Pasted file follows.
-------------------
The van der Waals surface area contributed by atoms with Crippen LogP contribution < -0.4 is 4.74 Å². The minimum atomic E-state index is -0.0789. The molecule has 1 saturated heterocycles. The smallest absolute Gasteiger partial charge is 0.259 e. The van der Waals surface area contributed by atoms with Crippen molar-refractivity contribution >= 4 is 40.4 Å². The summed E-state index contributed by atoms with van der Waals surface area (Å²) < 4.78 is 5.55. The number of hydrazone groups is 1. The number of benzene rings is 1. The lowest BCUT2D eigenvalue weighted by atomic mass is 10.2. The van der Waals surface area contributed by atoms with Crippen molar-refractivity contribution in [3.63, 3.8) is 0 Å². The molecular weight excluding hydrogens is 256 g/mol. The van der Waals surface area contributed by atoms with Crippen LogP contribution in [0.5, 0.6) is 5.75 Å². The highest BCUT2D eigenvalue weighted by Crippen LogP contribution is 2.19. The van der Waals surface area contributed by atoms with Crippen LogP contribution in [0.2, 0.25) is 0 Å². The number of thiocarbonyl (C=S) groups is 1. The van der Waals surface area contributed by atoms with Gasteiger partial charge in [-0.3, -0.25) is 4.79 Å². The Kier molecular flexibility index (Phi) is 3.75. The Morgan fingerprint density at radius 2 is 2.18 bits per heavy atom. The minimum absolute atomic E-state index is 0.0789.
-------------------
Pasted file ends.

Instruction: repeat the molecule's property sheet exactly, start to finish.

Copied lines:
The van der Waals surface area contributed by atoms with Crippen LogP contribution < -0.4 is 4.74 Å². The minimum atomic E-state index is -0.0789. The molecule has 1 saturated heterocycles. The smallest absolute Gasteiger partial charge is 0.259 e. The van der Waals surface area contributed by atoms with Crippen molar-refractivity contribution >= 4 is 40.4 Å². The summed E-state index contributed by atoms with van der Waals surface area (Å²) < 4.78 is 5.55. The number of hydrazone groups is 1. The number of benzene rings is 1. The lowest BCUT2D eigenvalue weighted by atomic mass is 10.2. The van der Waals surface area contributed by atoms with Crippen molar-refractivity contribution in [3.63, 3.8) is 0 Å². The molecular weight excluding hydrogens is 256 g/mol. The van der Waals surface area contributed by atoms with Crippen LogP contribution in [0.5, 0.6) is 5.75 Å². The highest BCUT2D eigenvalue weighted by Crippen LogP contribution is 2.19. The van der Waals surface area contributed by atoms with Crippen LogP contribution in [0.2, 0.25) is 0 Å². The number of thiocarbonyl (C=S) groups is 1. The van der Waals surface area contributed by atoms with Gasteiger partial charge in [-0.3, -0.25) is 4.79 Å². The Kier molecular flexibility index (Phi) is 3.75. The Morgan fingerprint density at radius 2 is 2.18 bits per heavy atom. The minimum absolute atomic E-state index is 0.0789.